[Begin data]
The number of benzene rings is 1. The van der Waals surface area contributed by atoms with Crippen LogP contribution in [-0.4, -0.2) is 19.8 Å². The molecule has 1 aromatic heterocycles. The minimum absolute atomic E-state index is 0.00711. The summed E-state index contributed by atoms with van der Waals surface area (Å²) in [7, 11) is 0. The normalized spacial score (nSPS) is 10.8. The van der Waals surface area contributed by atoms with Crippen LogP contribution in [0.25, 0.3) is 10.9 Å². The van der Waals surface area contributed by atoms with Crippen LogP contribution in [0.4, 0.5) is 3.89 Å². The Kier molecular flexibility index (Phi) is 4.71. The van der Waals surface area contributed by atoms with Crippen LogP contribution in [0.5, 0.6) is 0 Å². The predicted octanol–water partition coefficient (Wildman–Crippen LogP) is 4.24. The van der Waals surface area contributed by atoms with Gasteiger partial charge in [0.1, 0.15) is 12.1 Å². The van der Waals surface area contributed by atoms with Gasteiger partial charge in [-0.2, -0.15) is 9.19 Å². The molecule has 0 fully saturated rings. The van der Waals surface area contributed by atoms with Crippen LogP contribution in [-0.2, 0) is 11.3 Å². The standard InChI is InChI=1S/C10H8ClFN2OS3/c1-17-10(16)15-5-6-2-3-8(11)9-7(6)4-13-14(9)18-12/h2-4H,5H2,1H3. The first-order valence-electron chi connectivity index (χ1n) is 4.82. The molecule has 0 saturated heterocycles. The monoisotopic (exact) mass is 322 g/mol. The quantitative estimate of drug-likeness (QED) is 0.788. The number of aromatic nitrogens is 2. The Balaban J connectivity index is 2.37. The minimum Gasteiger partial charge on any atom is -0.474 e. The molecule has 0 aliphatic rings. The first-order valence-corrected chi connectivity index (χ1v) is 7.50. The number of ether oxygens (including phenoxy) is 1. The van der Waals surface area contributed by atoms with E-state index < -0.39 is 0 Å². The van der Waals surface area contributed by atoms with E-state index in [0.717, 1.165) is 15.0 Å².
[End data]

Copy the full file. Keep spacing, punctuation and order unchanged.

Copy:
The number of benzene rings is 1. The van der Waals surface area contributed by atoms with Crippen LogP contribution in [-0.4, -0.2) is 19.8 Å². The molecule has 1 aromatic heterocycles. The minimum absolute atomic E-state index is 0.00711. The summed E-state index contributed by atoms with van der Waals surface area (Å²) in [7, 11) is 0. The normalized spacial score (nSPS) is 10.8. The van der Waals surface area contributed by atoms with Crippen LogP contribution in [0.25, 0.3) is 10.9 Å². The van der Waals surface area contributed by atoms with Crippen LogP contribution in [0.4, 0.5) is 3.89 Å². The Kier molecular flexibility index (Phi) is 4.71. The van der Waals surface area contributed by atoms with Crippen LogP contribution in [0.5, 0.6) is 0 Å². The predicted octanol–water partition coefficient (Wildman–Crippen LogP) is 4.24. The van der Waals surface area contributed by atoms with Gasteiger partial charge in [0.1, 0.15) is 12.1 Å². The van der Waals surface area contributed by atoms with Gasteiger partial charge in [-0.2, -0.15) is 9.19 Å². The molecule has 0 fully saturated rings. The van der Waals surface area contributed by atoms with Crippen LogP contribution in [-0.2, 0) is 11.3 Å². The standard InChI is InChI=1S/C10H8ClFN2OS3/c1-17-10(16)15-5-6-2-3-8(11)9-7(6)4-13-14(9)18-12/h2-4H,5H2,1H3. The first-order valence-electron chi connectivity index (χ1n) is 4.82. The molecule has 0 saturated heterocycles. The monoisotopic (exact) mass is 322 g/mol. The quantitative estimate of drug-likeness (QED) is 0.788. The number of aromatic nitrogens is 2. The Balaban J connectivity index is 2.37. The minimum Gasteiger partial charge on any atom is -0.474 e. The molecule has 0 aliphatic rings. The first-order valence-corrected chi connectivity index (χ1v) is 7.50. The number of ether oxygens (including phenoxy) is 1. The van der Waals surface area contributed by atoms with E-state index < -0.39 is 0 Å². The van der Waals surface area contributed by atoms with E-state index in [0.717, 1.165) is 15.0 Å².